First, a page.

I just finished a project helping a start up apparel company find a supplier in China. This company is showing at a trade show this month and they just received the show samples which they were very pleased with. The vendor I set them up with, a vendor I met in China a few years ago, has been great to work with. They have been very responsive and worked effortlessly to get samples to my client in time for her show. It was close though. My client did not communicate her show sample needs to me immediately the result being that we had to grapple with month delay because of Chinese New Year and ran the risk of not getting the samples in time.
Reflecting on the order yesterday I told myself, yes there are valuable lessons to be learned on almost every order it seems. Accordingly here are the lessons on this order:
1.) As soon as you know your show schedule and your sample needs communicate those to vendors or agents or anyone you are working with on the order. In general you should give vendors three months to get samples ready for you. That may seem like a long time but remember vendors are busy people and have other customers as well.
2.) Check the calendar of the country where you are sourcing and look for major holidays which might mean hiccups in production or delivery. In China, for example, you do not want to schedule anything, samples or bulk production, around CNY or National Day. These are not garden variety national holidays but major holidays that usually result in 2-4 week work stoppages. In the West, or Japan, a holiday means a few days off. Not so in other parts of the world.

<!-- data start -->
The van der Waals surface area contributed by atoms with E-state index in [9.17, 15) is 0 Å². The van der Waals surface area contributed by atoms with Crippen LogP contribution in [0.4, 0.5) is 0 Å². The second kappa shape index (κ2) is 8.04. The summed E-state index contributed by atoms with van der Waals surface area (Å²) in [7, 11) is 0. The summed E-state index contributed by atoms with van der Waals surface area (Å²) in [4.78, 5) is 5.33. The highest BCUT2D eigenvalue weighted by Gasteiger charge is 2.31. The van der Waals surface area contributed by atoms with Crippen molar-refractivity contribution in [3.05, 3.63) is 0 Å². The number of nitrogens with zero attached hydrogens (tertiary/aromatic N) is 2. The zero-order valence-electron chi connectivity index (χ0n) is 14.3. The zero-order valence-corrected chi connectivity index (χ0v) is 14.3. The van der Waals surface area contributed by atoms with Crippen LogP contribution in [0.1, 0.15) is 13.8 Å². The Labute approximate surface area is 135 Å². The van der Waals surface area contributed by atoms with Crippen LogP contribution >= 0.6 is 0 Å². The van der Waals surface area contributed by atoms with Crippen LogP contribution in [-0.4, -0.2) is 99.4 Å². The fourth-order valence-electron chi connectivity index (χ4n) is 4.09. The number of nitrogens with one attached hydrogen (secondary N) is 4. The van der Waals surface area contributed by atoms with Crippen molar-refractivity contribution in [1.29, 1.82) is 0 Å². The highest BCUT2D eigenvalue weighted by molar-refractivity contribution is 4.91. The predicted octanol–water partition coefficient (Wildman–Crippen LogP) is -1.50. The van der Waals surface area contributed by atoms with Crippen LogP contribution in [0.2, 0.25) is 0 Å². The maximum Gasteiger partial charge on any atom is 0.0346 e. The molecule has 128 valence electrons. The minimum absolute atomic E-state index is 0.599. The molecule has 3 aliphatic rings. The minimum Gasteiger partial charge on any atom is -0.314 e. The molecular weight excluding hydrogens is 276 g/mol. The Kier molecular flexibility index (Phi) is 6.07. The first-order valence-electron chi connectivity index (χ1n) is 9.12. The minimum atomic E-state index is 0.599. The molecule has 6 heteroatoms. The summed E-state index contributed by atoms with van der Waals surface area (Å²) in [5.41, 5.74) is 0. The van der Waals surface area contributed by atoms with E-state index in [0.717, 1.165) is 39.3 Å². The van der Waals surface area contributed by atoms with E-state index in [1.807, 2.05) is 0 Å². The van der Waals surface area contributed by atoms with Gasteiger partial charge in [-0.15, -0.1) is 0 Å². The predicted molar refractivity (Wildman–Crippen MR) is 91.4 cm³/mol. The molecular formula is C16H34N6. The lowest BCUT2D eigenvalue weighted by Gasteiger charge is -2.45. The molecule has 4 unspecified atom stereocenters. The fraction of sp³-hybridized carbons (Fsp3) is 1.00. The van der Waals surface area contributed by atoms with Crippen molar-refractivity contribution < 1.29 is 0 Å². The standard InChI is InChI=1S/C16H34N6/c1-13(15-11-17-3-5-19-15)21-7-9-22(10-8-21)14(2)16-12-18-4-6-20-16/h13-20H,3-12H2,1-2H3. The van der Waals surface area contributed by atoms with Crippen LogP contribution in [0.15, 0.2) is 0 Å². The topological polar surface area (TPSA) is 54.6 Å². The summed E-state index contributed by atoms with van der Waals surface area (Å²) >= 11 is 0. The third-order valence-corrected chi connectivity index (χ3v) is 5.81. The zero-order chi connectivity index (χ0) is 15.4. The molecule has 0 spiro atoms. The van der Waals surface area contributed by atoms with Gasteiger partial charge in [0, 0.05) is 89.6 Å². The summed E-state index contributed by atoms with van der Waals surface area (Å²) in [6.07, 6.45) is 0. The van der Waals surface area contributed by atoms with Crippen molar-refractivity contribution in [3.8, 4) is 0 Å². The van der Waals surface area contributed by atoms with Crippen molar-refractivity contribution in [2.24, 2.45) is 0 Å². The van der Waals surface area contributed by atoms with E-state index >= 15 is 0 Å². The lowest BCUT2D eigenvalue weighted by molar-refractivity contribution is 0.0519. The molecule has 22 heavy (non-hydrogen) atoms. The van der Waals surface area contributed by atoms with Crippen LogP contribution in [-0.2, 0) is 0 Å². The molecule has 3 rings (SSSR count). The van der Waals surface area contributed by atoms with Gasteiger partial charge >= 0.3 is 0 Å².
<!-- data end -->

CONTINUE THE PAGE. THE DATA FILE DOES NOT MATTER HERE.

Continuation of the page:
3.) Don’t stop when you have found a good vendor. The client I refer to here is a small business. The vendor I have set her up with is a big factory that can count Disney and the Gap among their customers. I would not normally set up a small business with a big factory but this vendor is very responsive, professional and can give my client a good cost based on economies of scale. I have also met them and have established some rapport with them over the years. This is not the first project I have run by them. Having said all that I have told my customer that in order to keep the vendor’s interest she will have to increase her orders over time and establish a good working relationship with the vendor. Hopefully the samples she just received will go a long way in helping her do that. But at the same time she should be looking for other vendors in the event she is not able to increase her orders to the satisfaction of her vendor.
And this is the model you follow when you source in China. Always.